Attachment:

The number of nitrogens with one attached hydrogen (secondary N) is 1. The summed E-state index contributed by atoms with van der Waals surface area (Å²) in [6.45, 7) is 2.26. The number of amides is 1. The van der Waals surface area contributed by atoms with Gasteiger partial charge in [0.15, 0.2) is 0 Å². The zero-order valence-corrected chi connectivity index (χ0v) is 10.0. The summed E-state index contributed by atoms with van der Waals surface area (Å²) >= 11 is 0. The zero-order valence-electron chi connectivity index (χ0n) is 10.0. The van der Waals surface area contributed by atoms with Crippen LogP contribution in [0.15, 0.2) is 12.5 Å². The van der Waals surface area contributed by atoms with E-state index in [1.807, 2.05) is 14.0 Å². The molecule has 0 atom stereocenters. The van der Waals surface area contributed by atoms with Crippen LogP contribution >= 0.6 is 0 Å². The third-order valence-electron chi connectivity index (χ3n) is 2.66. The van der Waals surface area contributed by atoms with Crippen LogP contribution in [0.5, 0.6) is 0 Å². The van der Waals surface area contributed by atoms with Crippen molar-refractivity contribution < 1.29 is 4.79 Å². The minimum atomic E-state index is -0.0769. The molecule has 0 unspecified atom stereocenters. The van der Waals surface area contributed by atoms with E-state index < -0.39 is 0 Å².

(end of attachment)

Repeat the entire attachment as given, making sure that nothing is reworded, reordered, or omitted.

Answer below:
The number of nitrogens with one attached hydrogen (secondary N) is 1. The summed E-state index contributed by atoms with van der Waals surface area (Å²) in [6.45, 7) is 2.26. The number of amides is 1. The van der Waals surface area contributed by atoms with Gasteiger partial charge in [0.15, 0.2) is 0 Å². The zero-order valence-corrected chi connectivity index (χ0v) is 10.0. The summed E-state index contributed by atoms with van der Waals surface area (Å²) >= 11 is 0. The zero-order valence-electron chi connectivity index (χ0n) is 10.0. The van der Waals surface area contributed by atoms with Crippen LogP contribution in [0.15, 0.2) is 12.5 Å². The van der Waals surface area contributed by atoms with E-state index in [1.807, 2.05) is 14.0 Å². The molecule has 0 atom stereocenters. The van der Waals surface area contributed by atoms with Crippen LogP contribution >= 0.6 is 0 Å². The third-order valence-electron chi connectivity index (χ3n) is 2.66. The van der Waals surface area contributed by atoms with Crippen LogP contribution in [0.5, 0.6) is 0 Å². The van der Waals surface area contributed by atoms with Crippen molar-refractivity contribution < 1.29 is 4.79 Å². The minimum atomic E-state index is -0.0769. The molecule has 0 unspecified atom stereocenters. The van der Waals surface area contributed by atoms with E-state index < -0.39 is 0 Å².